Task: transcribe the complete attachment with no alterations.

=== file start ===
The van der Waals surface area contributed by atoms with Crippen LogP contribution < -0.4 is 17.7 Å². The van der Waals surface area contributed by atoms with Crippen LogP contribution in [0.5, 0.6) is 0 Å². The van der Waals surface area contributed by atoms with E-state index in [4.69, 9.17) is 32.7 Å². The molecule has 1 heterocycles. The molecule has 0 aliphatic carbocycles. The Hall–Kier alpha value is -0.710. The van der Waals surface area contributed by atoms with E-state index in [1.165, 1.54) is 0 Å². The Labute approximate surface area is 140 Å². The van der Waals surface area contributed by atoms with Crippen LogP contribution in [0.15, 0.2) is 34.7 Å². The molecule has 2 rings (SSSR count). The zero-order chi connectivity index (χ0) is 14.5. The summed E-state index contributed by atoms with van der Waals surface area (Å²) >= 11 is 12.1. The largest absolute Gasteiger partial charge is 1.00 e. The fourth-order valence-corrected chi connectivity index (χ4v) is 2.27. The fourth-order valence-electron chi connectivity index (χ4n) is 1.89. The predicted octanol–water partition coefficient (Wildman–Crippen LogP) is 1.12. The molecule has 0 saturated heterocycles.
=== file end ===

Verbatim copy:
The van der Waals surface area contributed by atoms with Crippen LogP contribution < -0.4 is 17.7 Å². The van der Waals surface area contributed by atoms with Crippen LogP contribution in [0.5, 0.6) is 0 Å². The van der Waals surface area contributed by atoms with E-state index in [4.69, 9.17) is 32.7 Å². The molecule has 1 heterocycles. The molecule has 0 aliphatic carbocycles. The Hall–Kier alpha value is -0.710. The van der Waals surface area contributed by atoms with E-state index in [1.165, 1.54) is 0 Å². The Labute approximate surface area is 140 Å². The van der Waals surface area contributed by atoms with Crippen LogP contribution in [0.15, 0.2) is 34.7 Å². The molecule has 2 rings (SSSR count). The zero-order chi connectivity index (χ0) is 14.5. The summed E-state index contributed by atoms with van der Waals surface area (Å²) >= 11 is 12.1. The largest absolute Gasteiger partial charge is 1.00 e. The fourth-order valence-corrected chi connectivity index (χ4v) is 2.27. The fourth-order valence-electron chi connectivity index (χ4n) is 1.89. The predicted octanol–water partition coefficient (Wildman–Crippen LogP) is 1.12. The molecule has 0 saturated heterocycles.